Table Mountain is not South Africa’s only photogenic look-out point. The Drakensberg region in Kwazulu-Natal and God’s Window in Mpumalanga offer a generous variety of scenic wild trails for hikers. For those who prefer the ocean to the peaks, there are miles of unspoilt shores to discover. The waters of the Atlantic Ocean might be bracing, perhaps even more so at this time of year, but no dip is more refreshing than one on a wild, deserted coastline.
For a beach experience that’s a guaranteed talking point, wander among the African penguins at Boulders Beach in False Bay, the only corner of the globe where it’s possible to take a dip with the characterful, monochromatic birds. Less than an hour’s drive from The Twelve Apostles, these soft, white sands, immense, granite boulders and sparkling waters set the scene for colonies of penguins to waddle over the rocks, dive into the sea and mingle (tentatively) with sunbathers.
Offshore, South Africa’s bounty is just as impressive. Hermanus is one of the best land-based destinations in the world to see southern right whales between June and November. The season peaks in September, when keen naturalists flock to the seaside town for the preeminent Hermanus Whale Festival, this year held between 27 and 29 September. Discover how South Africa is preserving its oceans with demonstrations from the experts, and marvel at the stars of the show breaching off the coast. The best time to meet humpback whales off Cape Town is between May and November, as the mammals migrate from the polar regions to Mozambique and Madagascar to breed and give birth. Trickier to spot are Bryde’s whales (who dive deep for long periods of time before surfacing briefly), but the mysterious, charcoal grey mammal is glimpsed every now and then by lucky observers year-round.
Head inland to encounter mammals of a different kind. With cooler climes from May, South Africa’s winter is ideal for wildlife watching. Instead of escaping the fierce heat to snooze in the shade, often out of sight, many animals converge around the watering holes during the day, which makes for a rewarding game drive. From the wilds of Kruger National Park to the elephant-roamed Addo, the country’s sprawling nature reserves are revered the world over and are a major reason to visit South Africa. Needless to say, the country knows how to put on a great safari. Prides of lions, elusive leopards, grazing rhinos, herds of elephants and mud-lazing buffalo make up the Big Five, and South Africa’s parks teem with them.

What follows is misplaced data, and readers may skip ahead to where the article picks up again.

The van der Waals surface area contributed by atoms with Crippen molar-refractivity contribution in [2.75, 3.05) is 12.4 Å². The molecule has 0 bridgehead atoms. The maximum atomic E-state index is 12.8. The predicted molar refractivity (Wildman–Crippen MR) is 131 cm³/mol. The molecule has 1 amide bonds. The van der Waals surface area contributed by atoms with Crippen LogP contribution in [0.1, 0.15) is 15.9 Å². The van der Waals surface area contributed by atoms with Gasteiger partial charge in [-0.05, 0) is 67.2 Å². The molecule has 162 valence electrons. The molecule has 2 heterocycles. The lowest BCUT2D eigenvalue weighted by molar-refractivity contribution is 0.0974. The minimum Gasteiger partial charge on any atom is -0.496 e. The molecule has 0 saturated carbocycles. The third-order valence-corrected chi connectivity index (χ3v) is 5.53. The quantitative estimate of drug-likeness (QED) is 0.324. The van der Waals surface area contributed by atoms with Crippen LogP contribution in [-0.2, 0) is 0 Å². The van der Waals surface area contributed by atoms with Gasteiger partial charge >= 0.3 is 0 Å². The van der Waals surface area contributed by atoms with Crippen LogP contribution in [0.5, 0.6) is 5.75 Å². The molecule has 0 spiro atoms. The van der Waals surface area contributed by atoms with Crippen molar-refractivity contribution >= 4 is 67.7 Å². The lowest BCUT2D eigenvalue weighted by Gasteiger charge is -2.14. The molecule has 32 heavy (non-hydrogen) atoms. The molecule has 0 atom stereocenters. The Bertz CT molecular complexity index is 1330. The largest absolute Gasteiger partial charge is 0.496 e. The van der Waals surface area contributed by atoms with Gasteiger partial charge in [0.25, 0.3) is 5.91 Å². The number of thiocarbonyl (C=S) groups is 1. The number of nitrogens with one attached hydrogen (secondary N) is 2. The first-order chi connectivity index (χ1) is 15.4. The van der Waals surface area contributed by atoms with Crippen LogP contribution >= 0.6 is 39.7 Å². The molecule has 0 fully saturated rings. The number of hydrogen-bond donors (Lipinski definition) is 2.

A rich and vibrant culture
South Africa’s 10 UNESCO World Heritage Sites are yet another reason to visit during the winter season. Cape Town provides easy access to Robben Island, where the country’s former president, Nelson Mandela, was held captive for 18 years of his 27-year sentence. In the Northern Cape, the wide desert landscapes of Richtersveld are claimed by the nomadic Nama people as their traditional land. The desert’s temperatures are much cooler and it’s more pleasant to visit at this time of year.
Those interested in contemporary culture should head for the cosmopolitan cities of Cape Town, Durban and Johannesburg, each a reason to visit South Africa in their own right. Cape Town consistently scoops the Best City in the World accolade, and it’s easy to see why—mountains, beaches, vineyards and a buzzing art scene, the metropolis has it all. Explore its creative edge at its many art galleries and concept design stores, and sample some of South Africa’s best cuisine in its world-class restaurants.
It’s not just the big cities that enjoy South Africa’s flourishing arts culture. A thriving countrywide festival scene presents yet another reason to visit. Calendar-worthy highlights include the Kirstenbosch National Botanical Garden’s enthralling outdoor concert series from November and the multi-textured National Arts Festival in the university town of Grahamstown (27 June–7 July). Meet international authors at the Franschhoek Literary Festival (17–19 May), sample fresh-from-the-sea delicacies at the Knysna Oyster Festival (21–30 June) or take a seat at a performing arts extravaganza in Darling’s Voorkamerfest (6–8 September). The free-spirited should seek out AfrikaBurn (29 April–5 May), set in the remote Tankwa Karoo National Park, for a full-throttle onslaught of wild music, outlandish costumes and colossal new-wave art installations.
Sporting types are in excellent company in South Africa, with rugby and cricket being among the nation’s favourite pastimes. World-class pitches such as Newlands Rugby Stadium and Newlands Cricket Ground—with a stunning mountain backdrop—bring in sports fans year-round to cheer high-octane matches such as the Rugby Sevens, as well as the Queen’s Plate and The Sun Met horseracing days.
To bring all the action home, active families can press play on adrenaline-packed adventures in South Africa throughout the year. Hike or mountain bike through pine-fragranced forests, kayak along tumbling rivers, zip-line through mountain peaks or duck under the waves on a scuba dive to experience the country’s immense diversity. For adventures of a more hair-raising kind, test your nerves on a cage dive with sharks off the coast of Cape Town. Those preferring to stay dry can take a leap of faith—the bungee jump from Bloukrans Bridge is the world’s highest at 216m, and there’s always Table Mountain to abseil down if you lose your nerve with the jump.
Uncover South Africa’s incredible natural beauty and diverse cultural charms when staying at Red Carnation Hotels’ The Twelve Apostles Hotel and Spa.